• Justinian Lane’s excerpt from Graham’s article in The Liability Maze, “Product Liability and Motor Vehicle Safety,” misrepresents Graham’s actual finding. The full paragraph from which Lane quotes, out of context, is the following (pp. 183-84): “The case studies provide little evidence that expanded product liability risk was necessary to achieve the safety improvements that have been made. In the absence of liability risk, the combined effects of consumer demand, regulation, and professional responsibility would have been sufficient to achieve improved safety. In some cases, however, liability seemed to cause safety improvements to occur more quickly than they would have occurred in the absence of liability.”

    Quite a different ring than Lane’s excerpt, huh?

    Particularly when qualified by Graham’s further and final finding, 6 bullet points down (pp. 184-85): “The case studies demonstrate that vehicle manufacturers sometimes delayed making seemingly feasible pro-safety design modifications. The liability system may contribute to such delays by creating fears among manufacturing management that design improvements will be used by plaintiff attorneys and juries as evidence that prior damages were defective. Hence the behavioral incentives created by product liability are not always pro-safety.”

    Did Lane misread the article or deliberately quote it out of context to protray its findings, incorrectly, as comporting with his position? That’s an inquiry I’ll leave to the readers’ discretion.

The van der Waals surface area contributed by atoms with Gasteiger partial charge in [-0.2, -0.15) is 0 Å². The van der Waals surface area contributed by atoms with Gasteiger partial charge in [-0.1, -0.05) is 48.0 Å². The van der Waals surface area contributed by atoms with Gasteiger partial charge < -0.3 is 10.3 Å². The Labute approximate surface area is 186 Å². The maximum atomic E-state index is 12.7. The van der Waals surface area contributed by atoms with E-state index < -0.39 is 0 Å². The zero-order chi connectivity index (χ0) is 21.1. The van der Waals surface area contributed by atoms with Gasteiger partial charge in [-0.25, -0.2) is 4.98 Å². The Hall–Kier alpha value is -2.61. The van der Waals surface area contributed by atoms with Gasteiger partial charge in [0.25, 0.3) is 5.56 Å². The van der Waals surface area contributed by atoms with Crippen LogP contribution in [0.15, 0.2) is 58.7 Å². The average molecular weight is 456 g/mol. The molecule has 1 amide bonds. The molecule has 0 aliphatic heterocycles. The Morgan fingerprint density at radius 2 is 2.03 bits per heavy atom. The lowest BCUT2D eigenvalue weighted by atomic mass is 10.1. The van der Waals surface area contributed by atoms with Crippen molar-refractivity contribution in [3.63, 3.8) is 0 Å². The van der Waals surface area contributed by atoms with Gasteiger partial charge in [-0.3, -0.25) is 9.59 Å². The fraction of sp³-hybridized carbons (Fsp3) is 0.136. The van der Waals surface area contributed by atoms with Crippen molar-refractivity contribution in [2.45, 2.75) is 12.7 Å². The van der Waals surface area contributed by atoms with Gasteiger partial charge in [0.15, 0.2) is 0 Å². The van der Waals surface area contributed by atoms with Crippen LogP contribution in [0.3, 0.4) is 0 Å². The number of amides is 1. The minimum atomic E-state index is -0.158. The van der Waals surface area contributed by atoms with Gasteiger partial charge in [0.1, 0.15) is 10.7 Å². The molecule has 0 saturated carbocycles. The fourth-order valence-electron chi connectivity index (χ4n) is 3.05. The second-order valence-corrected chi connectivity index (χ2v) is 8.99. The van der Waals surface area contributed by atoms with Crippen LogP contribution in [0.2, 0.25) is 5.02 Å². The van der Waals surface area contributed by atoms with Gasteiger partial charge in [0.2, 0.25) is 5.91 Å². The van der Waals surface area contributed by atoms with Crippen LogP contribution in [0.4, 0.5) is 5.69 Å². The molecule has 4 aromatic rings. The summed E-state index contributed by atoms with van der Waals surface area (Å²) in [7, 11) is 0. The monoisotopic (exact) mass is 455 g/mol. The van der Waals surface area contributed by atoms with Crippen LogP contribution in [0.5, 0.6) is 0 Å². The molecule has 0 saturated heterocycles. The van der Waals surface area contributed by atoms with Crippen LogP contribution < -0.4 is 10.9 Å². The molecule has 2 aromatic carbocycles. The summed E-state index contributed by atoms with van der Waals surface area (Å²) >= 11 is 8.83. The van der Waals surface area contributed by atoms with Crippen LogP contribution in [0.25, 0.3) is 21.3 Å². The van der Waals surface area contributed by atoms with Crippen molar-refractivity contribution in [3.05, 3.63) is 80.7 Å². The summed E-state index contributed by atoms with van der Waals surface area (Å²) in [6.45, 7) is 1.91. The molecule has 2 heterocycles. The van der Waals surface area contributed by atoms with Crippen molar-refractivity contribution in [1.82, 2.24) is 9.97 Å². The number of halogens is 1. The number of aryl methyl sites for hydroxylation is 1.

• Another point regarding Lane’s reading/reporting of the facts: The $500 per car figure comes from The Liability Maze, but not from the Graham article. Rather, it comes from Murray Mackay’s subsequent article, “Liability, Safety, and Innovation in the Automotive Industry” (p.199): “In researching this paper, I persistently asked manufacturers what the cost and consequences of the rise in liability have been. In simple financial terms the answers have varied by a factor of ten, ranging from $50 to $500 per car sold.” The variance may suggest that the $500 figure is on the high side; but Mackay indicates that the costs seem to be much higher for domestic manufacturers than for importers, which may be why Chrysler sticks to the higher number. Steve Hantler, DaimlerChrysler’s assistant general counsel, tells me that the $500 estimate, being 15 years out of date, is itself probably low; he suggests that today’s liability cost is closer to $1000 per car.

    One more point: Mackay seems to understand that marginal costs affect pricing in reasonably competitive markets, a point that seems to elude Lane: “First, as a matter of principle, it is clear that the customer ultimately pays.”

    And as Justinian seems to misunderstand or to forget, higher prices also lead to lost lives, as price-sensitive consumers on the margin forego purchasing newer, safer products that save lives.

  • Drew: we’ve previously raised with Justinian whether he really believed the nonsense he spouts that economic implications should be irrelevant, and his only response was to change the subject (as he attempts to do here).